Boycott Black Friday - a consumer frenzy
Black Friday lands on 26 November 2021 and over the course of the weekend UK shoppers are expected to spend a total of £9.4bn - a record high.
Finder research however suggests that the Brits who do participate will on average be spending £20 less on the sales this year (£275 compared to £295). The highest spenders live in London - average Black Friday sales planned spend in London in 2021 is £468, according to Statista.
Why should you avoid Black Friday?
There are many reasons to avoid the consumer frenzy that stretches from Black Friday to Cyber Monday.
Black Friday is bad for the environment
While thousands hit the streets or the web in pursuit of a bargain, it’s the planet that picks up the tab. The type of unsustainable consumption promoted on Black Friday puts a strain on resources and is devastating for our planet. The cheap goods peddled end up in landfill, often only a few months later.
Clothing and electronics will once again be among the most popular of the Black Friday purchases.
According to a 2019 Green Alliance report, 80% of electronics and clothing, plus the plastic packaging they are wrapped in, end up in landfill, incineration, or at best low-quality recycling sometimes after a very short life. (Read more on Amazon and their environmental impacts below).
Carbon emissions from UK online Black Friday sales are also estimated to be equivalent to 215 return flights between London and Sydney. According to a new report by money.co.uk, online shopping this Black Friday could release up to 386,243 tonnes of carbon through deliveries alone.
The 2021 Dirty Delivery report also found that while 17% of UK shoppers say they are unwilling to pay any additional money towards offsetting the carbon produced, Gen Z (18-23 year olds) are willing to pay more than any other age group to offset the carbon produced by their online purchases.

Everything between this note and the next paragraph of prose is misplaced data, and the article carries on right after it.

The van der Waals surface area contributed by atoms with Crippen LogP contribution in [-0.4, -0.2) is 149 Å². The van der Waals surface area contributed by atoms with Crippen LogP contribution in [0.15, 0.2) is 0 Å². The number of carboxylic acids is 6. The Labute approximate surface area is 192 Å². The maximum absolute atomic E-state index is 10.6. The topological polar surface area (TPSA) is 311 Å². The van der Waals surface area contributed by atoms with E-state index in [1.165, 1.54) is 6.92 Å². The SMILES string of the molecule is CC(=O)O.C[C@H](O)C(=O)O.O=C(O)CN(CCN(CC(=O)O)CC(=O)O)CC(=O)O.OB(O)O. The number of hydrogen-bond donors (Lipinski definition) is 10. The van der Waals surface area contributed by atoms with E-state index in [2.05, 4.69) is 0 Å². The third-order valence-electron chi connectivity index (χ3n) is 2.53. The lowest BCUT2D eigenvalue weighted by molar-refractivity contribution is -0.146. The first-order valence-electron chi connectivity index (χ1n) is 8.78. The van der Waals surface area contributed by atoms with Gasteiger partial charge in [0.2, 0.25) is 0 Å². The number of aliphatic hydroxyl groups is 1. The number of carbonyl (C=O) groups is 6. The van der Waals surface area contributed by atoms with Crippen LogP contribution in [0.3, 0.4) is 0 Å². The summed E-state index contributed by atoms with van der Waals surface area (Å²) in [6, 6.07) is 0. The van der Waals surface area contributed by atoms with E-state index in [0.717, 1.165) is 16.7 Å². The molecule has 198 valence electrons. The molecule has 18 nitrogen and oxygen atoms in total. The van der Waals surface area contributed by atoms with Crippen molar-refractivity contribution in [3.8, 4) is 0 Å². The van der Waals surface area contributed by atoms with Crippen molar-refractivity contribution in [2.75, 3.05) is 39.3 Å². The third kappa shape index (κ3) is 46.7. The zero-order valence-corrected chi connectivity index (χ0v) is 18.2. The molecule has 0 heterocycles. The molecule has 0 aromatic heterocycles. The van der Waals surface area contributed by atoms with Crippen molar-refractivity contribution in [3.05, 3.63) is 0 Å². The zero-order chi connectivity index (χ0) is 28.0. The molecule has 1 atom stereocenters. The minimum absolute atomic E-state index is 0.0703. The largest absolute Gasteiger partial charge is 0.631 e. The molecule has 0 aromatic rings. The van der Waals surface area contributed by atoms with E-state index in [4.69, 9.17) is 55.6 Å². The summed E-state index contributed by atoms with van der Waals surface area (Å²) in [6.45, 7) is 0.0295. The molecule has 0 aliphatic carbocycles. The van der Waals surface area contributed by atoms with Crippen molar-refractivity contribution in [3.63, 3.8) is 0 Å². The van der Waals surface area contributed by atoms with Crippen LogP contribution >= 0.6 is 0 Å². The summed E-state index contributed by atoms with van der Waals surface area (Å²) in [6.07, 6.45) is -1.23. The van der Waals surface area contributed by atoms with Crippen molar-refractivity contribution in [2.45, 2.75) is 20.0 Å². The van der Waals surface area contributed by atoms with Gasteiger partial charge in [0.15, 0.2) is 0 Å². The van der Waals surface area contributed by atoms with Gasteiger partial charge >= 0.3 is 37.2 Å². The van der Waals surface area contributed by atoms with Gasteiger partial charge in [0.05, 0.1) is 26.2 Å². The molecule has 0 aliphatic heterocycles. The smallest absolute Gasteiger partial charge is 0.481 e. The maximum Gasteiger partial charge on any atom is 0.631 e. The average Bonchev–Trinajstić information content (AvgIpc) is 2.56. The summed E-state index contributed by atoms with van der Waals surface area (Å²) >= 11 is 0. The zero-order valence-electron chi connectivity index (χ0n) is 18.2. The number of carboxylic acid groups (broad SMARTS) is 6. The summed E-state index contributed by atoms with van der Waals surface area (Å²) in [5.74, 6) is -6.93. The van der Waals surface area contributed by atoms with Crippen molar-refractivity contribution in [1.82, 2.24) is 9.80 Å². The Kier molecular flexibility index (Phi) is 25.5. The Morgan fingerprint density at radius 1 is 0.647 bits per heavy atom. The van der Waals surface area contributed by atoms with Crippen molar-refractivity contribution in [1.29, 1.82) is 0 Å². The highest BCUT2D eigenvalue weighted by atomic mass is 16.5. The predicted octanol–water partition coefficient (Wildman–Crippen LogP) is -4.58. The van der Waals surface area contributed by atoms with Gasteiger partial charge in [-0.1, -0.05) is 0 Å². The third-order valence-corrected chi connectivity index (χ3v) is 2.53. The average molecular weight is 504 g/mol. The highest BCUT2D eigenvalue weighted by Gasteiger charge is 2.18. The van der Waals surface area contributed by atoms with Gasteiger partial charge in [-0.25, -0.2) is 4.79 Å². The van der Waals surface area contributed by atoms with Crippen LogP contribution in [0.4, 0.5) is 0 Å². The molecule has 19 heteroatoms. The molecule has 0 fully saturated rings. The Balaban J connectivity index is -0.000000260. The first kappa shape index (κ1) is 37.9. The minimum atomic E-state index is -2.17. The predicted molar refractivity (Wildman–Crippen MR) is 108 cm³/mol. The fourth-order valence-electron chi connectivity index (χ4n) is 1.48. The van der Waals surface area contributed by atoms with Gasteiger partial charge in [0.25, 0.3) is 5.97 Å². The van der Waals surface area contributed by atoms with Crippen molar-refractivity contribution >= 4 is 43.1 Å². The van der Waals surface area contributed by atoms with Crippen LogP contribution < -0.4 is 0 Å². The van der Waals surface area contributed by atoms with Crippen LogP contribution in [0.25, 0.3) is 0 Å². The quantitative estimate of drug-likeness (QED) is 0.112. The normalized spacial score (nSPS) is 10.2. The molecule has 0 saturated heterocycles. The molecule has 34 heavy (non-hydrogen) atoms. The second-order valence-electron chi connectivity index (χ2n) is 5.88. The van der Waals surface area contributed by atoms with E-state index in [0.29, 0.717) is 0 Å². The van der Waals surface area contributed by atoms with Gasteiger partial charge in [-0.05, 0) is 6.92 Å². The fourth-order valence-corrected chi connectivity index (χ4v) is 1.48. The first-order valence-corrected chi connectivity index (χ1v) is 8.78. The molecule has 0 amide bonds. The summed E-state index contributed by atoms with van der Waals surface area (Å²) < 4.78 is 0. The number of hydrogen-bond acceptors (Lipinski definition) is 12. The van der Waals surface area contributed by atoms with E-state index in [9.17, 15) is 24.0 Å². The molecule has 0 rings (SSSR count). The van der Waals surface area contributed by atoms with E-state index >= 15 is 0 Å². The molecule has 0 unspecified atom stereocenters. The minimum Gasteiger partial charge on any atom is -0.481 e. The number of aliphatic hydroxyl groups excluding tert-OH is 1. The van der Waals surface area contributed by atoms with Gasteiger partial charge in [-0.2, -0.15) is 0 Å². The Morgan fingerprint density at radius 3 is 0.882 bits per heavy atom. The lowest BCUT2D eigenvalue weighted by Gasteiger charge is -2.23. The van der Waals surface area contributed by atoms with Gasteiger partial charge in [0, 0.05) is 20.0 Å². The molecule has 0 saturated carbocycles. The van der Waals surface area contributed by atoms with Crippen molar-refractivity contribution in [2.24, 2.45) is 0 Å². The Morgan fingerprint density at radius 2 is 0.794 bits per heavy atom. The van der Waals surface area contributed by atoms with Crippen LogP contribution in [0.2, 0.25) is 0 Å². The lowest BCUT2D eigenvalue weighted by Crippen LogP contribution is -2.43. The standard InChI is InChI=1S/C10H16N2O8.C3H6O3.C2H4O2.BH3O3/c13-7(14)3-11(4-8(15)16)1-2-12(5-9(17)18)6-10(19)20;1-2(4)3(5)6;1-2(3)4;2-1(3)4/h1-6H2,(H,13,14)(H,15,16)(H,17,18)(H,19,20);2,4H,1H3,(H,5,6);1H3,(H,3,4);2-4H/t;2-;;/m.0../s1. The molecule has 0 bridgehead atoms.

If it weren't for mega sales like Black Friday, companies might even come up with other solutions for stock that doesn't sell - including making less stock to begin with. Ethical Consumer Best Buy THTC (clothing company) says:
"We don't use Black Friday as an excuse to make a load of money by burning through dead stock. If something's not selling well, we carry it onto the following seasons. We try to only print what we know we're going to sell."
Are things actually cheaper on Black Friday?
What’s more, there is reason to believe that the sales aren’t as significant as the marketing frenzy would have us believe.
According to Which?, 98% of the discounts advertised on Black Friday were available for the same price or cheaper in the six months following the sales. Only 3 of the 119 products Which? tracked over the course of a year were at their cheapest price on Black Friday.
It can be harder for small companies to compete with the messaging
Most smaller companies can’t compete with the price gouging and marketing that bigger companies indulge in on Black Friday and Cyber Monday.
According to the British Independent Retailers Association (Bira), 85% of independent retailers are refusing to participate in the Black Friday sales this year. Some of the independent retailers will be shutting down their websites for the day, or donating some profits from sales to tree planting - one thing they won't be doing is cutting prices.
The companies that are most likely to profit from slashed prices are giant corporations - often ones which have poor tax conduct such as those we discuss below.